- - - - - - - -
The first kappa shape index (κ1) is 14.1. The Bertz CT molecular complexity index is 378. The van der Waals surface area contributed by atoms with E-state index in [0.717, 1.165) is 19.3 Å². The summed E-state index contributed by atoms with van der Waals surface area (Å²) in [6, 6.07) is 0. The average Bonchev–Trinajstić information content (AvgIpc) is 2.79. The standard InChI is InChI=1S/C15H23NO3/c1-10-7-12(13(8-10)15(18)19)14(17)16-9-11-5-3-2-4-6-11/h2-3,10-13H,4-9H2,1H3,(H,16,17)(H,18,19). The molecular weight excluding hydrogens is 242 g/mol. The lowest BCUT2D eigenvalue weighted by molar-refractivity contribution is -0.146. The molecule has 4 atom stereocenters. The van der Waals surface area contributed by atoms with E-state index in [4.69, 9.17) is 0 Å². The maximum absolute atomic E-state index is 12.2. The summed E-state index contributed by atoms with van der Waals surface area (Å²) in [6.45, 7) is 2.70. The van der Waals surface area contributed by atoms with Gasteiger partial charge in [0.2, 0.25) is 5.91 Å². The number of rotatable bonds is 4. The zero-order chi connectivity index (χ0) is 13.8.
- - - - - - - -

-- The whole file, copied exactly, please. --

The first kappa shape index (κ1) is 14.1. The Bertz CT molecular complexity index is 378. The van der Waals surface area contributed by atoms with E-state index in [0.717, 1.165) is 19.3 Å². The summed E-state index contributed by atoms with van der Waals surface area (Å²) in [6, 6.07) is 0. The average Bonchev–Trinajstić information content (AvgIpc) is 2.79. The standard InChI is InChI=1S/C15H23NO3/c1-10-7-12(13(8-10)15(18)19)14(17)16-9-11-5-3-2-4-6-11/h2-3,10-13H,4-9H2,1H3,(H,16,17)(H,18,19). The molecular weight excluding hydrogens is 242 g/mol. The lowest BCUT2D eigenvalue weighted by molar-refractivity contribution is -0.146. The molecule has 4 atom stereocenters. The van der Waals surface area contributed by atoms with E-state index in [4.69, 9.17) is 0 Å². The maximum absolute atomic E-state index is 12.2. The summed E-state index contributed by atoms with van der Waals surface area (Å²) in [6.45, 7) is 2.70. The van der Waals surface area contributed by atoms with Gasteiger partial charge in [0.2, 0.25) is 5.91 Å². The number of rotatable bonds is 4. The zero-order chi connectivity index (χ0) is 13.8.